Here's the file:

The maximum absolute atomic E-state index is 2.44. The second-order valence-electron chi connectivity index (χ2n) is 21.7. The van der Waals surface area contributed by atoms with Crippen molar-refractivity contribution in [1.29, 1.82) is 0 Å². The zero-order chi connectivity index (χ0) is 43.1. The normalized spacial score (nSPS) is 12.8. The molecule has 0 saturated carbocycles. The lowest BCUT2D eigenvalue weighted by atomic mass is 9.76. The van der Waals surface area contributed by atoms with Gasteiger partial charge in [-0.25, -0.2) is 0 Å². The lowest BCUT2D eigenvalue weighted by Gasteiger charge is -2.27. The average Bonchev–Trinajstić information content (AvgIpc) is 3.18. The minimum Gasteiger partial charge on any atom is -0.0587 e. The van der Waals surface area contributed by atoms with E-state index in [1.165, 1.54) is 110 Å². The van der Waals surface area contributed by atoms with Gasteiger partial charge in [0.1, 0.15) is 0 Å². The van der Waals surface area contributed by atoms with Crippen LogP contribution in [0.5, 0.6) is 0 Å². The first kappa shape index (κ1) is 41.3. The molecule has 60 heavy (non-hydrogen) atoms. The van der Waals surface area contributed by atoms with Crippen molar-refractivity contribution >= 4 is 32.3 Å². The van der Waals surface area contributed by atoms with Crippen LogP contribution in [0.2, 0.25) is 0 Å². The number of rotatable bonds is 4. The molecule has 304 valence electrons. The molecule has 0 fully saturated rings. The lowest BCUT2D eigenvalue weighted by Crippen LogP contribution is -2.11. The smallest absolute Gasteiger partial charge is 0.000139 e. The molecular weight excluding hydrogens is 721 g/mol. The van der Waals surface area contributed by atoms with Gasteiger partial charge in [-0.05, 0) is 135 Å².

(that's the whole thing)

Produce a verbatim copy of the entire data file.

The maximum absolute atomic E-state index is 2.44. The second-order valence-electron chi connectivity index (χ2n) is 21.7. The van der Waals surface area contributed by atoms with Crippen molar-refractivity contribution in [1.29, 1.82) is 0 Å². The zero-order chi connectivity index (χ0) is 43.1. The normalized spacial score (nSPS) is 12.8. The molecule has 0 saturated carbocycles. The lowest BCUT2D eigenvalue weighted by atomic mass is 9.76. The van der Waals surface area contributed by atoms with Gasteiger partial charge in [-0.25, -0.2) is 0 Å². The lowest BCUT2D eigenvalue weighted by Gasteiger charge is -2.27. The average Bonchev–Trinajstić information content (AvgIpc) is 3.18. The minimum Gasteiger partial charge on any atom is -0.0587 e. The van der Waals surface area contributed by atoms with E-state index in [1.165, 1.54) is 110 Å². The van der Waals surface area contributed by atoms with Gasteiger partial charge in [0.1, 0.15) is 0 Å². The van der Waals surface area contributed by atoms with Crippen LogP contribution in [0.5, 0.6) is 0 Å². The first kappa shape index (κ1) is 41.3. The molecule has 60 heavy (non-hydrogen) atoms. The van der Waals surface area contributed by atoms with Crippen molar-refractivity contribution >= 4 is 32.3 Å². The van der Waals surface area contributed by atoms with Crippen LogP contribution in [0.2, 0.25) is 0 Å². The number of rotatable bonds is 4. The molecule has 304 valence electrons. The molecule has 0 fully saturated rings. The lowest BCUT2D eigenvalue weighted by Crippen LogP contribution is -2.11. The smallest absolute Gasteiger partial charge is 0.000139 e. The molecular weight excluding hydrogens is 721 g/mol. The van der Waals surface area contributed by atoms with Gasteiger partial charge in [-0.05, 0) is 135 Å².